Sanders, on the other hand, has set the record for all-time contributions, clocking in at four million individual contributions on March 1. With an average donation of $27, Sanders is proud that his campaign is funded by the American people, rather than billionaires.

Throughout Sanders’ speech, he emphasized that he wants to be “for the people.” When talking about different topics, he would reiterate that he listens to different communities when considering policies.

“This campaign is listening to women,” he said, touching on wage equality.

He went on to criticize the current criminal justice system, saying “This campaign is listening to our brothers and sisters in the African American community, and the Latino community and the Native American community.”

Knowing his audience, Sanders made sure to talk about his tuition-free education plan. GVSU student Morgan Shepherd said she supports Sanders’ higher education plan.

“Being a student and being in debt, he’s talking about reforming education. Not just college, but everything. He’s connecting the dots,” Shepherd said. “If you want to be successful, you need to start at the bottom. It made a lot of connections that I hadn’t made. ”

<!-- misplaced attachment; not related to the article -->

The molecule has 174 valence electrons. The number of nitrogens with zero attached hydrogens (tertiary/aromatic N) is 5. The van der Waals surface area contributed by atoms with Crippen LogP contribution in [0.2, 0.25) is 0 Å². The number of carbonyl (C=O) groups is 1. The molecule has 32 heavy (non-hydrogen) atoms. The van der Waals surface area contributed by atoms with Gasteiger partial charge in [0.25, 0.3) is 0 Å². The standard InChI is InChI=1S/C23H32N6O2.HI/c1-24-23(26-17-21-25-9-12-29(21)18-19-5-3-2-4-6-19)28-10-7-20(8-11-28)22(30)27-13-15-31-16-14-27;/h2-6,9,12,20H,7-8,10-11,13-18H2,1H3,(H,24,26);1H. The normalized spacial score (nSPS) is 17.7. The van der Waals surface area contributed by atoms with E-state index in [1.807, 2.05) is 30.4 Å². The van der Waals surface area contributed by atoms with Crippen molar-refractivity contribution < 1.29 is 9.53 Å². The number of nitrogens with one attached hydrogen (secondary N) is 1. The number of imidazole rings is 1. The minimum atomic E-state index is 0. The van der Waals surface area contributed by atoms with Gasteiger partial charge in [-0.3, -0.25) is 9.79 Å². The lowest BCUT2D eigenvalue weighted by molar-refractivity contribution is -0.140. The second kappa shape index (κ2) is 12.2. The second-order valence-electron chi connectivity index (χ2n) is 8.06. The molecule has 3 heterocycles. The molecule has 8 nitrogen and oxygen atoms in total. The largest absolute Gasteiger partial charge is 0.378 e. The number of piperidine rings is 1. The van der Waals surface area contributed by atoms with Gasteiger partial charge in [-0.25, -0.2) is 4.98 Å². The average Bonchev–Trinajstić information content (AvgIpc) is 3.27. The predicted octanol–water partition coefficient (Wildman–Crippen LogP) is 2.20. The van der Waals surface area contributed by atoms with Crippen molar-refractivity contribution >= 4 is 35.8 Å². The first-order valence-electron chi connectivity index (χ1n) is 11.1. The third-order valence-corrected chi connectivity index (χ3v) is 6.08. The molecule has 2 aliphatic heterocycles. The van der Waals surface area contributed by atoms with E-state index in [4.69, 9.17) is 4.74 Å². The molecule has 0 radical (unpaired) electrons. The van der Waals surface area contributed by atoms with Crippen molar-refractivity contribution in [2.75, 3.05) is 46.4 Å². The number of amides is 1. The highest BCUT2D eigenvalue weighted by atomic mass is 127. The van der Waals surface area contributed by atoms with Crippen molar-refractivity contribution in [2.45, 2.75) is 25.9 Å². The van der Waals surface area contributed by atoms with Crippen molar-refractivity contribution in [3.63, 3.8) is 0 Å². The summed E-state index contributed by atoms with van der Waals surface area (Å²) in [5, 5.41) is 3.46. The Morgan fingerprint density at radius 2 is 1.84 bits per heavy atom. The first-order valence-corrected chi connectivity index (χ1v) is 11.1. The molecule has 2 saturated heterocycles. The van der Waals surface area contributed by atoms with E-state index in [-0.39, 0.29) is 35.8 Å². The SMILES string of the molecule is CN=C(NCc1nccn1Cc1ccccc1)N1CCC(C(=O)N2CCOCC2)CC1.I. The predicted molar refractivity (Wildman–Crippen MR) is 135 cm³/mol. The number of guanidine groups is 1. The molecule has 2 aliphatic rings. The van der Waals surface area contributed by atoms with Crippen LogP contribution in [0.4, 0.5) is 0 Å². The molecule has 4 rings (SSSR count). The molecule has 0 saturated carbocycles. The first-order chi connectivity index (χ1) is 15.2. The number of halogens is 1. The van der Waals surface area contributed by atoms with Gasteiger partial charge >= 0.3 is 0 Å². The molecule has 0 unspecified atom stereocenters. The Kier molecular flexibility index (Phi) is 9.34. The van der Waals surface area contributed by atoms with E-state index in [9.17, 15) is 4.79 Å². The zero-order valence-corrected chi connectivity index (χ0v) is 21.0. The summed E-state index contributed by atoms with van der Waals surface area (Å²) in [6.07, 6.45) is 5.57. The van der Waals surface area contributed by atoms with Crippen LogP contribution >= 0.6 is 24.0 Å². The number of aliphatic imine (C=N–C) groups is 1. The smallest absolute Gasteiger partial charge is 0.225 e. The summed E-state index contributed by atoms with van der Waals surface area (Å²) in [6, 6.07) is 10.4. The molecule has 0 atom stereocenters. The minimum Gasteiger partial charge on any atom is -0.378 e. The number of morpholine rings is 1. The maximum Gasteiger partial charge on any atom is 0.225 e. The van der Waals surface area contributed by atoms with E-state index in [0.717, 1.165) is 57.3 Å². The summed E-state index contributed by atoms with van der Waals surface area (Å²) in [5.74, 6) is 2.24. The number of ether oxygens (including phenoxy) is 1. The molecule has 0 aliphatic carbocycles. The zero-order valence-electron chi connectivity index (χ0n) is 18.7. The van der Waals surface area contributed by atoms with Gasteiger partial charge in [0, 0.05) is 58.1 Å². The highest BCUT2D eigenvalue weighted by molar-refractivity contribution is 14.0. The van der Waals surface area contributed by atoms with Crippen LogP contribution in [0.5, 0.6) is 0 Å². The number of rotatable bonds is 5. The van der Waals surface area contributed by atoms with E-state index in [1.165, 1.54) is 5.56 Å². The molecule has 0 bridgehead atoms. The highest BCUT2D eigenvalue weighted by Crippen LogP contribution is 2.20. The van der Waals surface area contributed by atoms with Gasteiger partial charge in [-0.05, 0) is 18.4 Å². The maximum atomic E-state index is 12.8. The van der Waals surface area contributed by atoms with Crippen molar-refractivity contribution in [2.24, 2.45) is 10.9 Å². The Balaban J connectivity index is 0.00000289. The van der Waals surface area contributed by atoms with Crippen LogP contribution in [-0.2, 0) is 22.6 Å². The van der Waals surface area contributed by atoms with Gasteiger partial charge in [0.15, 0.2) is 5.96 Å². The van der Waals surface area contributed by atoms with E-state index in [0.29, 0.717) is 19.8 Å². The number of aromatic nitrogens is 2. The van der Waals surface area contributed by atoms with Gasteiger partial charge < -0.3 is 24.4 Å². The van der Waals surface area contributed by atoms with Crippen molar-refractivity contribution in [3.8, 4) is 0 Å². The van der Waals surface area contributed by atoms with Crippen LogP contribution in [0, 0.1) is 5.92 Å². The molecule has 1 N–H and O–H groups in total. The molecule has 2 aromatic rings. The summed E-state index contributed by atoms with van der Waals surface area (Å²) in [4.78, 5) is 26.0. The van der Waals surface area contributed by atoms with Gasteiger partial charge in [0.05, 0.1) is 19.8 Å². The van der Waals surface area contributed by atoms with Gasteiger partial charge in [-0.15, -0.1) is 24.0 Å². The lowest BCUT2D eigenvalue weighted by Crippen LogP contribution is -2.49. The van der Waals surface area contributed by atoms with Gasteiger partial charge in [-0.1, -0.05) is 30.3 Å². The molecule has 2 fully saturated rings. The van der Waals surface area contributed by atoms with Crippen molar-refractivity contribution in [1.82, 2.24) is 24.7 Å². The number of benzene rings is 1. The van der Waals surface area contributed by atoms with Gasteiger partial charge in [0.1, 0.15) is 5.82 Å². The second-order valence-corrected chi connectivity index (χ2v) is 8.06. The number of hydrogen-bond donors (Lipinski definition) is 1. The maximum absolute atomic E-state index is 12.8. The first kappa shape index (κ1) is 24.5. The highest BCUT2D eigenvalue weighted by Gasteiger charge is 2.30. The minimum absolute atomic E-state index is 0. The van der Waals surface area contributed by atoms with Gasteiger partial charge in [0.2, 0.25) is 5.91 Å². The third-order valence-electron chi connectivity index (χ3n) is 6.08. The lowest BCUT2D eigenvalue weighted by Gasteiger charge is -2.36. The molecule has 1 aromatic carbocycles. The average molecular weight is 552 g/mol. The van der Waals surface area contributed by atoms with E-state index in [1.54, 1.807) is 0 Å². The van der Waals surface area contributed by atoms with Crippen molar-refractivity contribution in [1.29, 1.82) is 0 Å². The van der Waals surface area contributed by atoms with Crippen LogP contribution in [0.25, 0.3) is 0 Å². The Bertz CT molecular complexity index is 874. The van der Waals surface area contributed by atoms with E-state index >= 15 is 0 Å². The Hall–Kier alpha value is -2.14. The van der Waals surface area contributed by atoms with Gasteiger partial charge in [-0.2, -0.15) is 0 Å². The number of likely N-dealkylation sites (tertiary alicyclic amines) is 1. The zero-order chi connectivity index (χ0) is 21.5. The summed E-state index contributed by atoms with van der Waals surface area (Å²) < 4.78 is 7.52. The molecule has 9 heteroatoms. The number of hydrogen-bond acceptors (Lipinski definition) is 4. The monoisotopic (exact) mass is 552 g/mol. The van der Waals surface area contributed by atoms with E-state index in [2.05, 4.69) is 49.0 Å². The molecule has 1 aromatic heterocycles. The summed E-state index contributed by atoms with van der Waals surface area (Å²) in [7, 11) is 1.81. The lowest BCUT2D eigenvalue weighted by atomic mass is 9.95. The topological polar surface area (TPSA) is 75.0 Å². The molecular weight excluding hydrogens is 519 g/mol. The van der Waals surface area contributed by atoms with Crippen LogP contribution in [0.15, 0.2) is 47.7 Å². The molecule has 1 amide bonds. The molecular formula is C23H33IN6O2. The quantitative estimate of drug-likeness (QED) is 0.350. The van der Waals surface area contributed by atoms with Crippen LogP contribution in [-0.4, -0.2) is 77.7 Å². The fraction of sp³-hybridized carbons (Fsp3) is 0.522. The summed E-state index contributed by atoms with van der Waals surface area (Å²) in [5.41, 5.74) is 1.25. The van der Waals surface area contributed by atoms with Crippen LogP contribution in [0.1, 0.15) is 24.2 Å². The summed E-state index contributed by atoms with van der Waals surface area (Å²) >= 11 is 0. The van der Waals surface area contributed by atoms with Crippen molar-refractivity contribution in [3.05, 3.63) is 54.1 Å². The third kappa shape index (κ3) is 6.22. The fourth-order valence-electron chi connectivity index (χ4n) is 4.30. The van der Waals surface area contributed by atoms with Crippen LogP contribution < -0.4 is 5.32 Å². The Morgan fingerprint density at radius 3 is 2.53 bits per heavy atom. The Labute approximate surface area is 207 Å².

Sanders said he knows that free education sounds like a difficult thing to accomplish, but thinks it’s high time for it to happen.

“I’m criticized a lot because people say I’m thinking too big, I’m too radical,” he said. “I don’t think so. We have hundreds of thousands of qualified young people who cannot get a higher education because they lack the funding. If we believe that education is a good thing, if we want the best, educated workforce in the world, why are we punishing millions of people for getting that education?”

Sanders also focused on women’s issues like compulsory maternity leave, universal health care, the Flint, Michigan water crisis and climate change, discussing how he plans to implement change in each area.

GVSU student Austin VanDyke, as well as the other students, said that Sanders addressed the broad scope of the issues he wants to change well and honestly.

“He’s honest, and he’s very real, he’s not trying to say anything to impress anybody,” VanDyke said. “I think that he’s really a champion of the people.”

Heading into Michigan’s March 8 primary, Sanders will need to rely on a large youth voter turnout to secure a win in the state.

“Every person in this room is enormously powerful if you choose to recognize and exercise that power,” he said.

When it comes to the general election, Sanders is confident in his chances.

“We will defeat Donald Trump because the American people understand that coming together and supporting each other trumps divisiveness,” he said. “We will defeat Trump because the American people understand that community and the need to help each other trumps selfishness.

“Most profoundly, the vast majority of the American people, no matter our race, our religion or where we come from, understand that love trumps hatred.”

Sanders and Clinton will go head-to-head at the Democratic debate on March 6 at the Whiting Auditorium in Flint.

To find your local polling station for the primary election, visit